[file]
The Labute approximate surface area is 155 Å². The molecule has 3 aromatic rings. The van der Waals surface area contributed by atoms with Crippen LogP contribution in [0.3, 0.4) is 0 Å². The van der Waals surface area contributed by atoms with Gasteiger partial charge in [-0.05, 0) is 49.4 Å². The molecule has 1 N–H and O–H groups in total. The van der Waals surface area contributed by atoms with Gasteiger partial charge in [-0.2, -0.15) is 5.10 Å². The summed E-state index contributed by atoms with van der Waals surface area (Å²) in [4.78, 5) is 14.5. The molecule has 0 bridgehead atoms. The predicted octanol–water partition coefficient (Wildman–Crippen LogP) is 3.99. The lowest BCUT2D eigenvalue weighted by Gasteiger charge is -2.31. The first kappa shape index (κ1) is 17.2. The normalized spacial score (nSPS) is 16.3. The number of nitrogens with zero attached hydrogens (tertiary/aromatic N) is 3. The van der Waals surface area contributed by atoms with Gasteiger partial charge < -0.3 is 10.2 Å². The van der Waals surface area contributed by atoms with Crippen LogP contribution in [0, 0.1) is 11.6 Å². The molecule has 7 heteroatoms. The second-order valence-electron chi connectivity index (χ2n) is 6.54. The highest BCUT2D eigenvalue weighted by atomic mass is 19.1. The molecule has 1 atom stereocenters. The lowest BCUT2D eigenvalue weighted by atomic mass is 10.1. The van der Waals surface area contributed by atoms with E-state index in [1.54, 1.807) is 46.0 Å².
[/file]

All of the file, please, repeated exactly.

The Labute approximate surface area is 155 Å². The molecule has 3 aromatic rings. The van der Waals surface area contributed by atoms with Crippen LogP contribution in [0.3, 0.4) is 0 Å². The van der Waals surface area contributed by atoms with Gasteiger partial charge in [-0.05, 0) is 49.4 Å². The molecule has 1 N–H and O–H groups in total. The van der Waals surface area contributed by atoms with Gasteiger partial charge in [-0.2, -0.15) is 5.10 Å². The summed E-state index contributed by atoms with van der Waals surface area (Å²) in [4.78, 5) is 14.5. The molecule has 0 bridgehead atoms. The predicted octanol–water partition coefficient (Wildman–Crippen LogP) is 3.99. The lowest BCUT2D eigenvalue weighted by Gasteiger charge is -2.31. The first kappa shape index (κ1) is 17.2. The normalized spacial score (nSPS) is 16.3. The number of nitrogens with zero attached hydrogens (tertiary/aromatic N) is 3. The van der Waals surface area contributed by atoms with Gasteiger partial charge < -0.3 is 10.2 Å². The van der Waals surface area contributed by atoms with Crippen LogP contribution in [0, 0.1) is 11.6 Å². The molecule has 7 heteroatoms. The second-order valence-electron chi connectivity index (χ2n) is 6.54. The highest BCUT2D eigenvalue weighted by atomic mass is 19.1. The molecule has 1 atom stereocenters. The lowest BCUT2D eigenvalue weighted by atomic mass is 10.1. The van der Waals surface area contributed by atoms with E-state index in [1.54, 1.807) is 46.0 Å².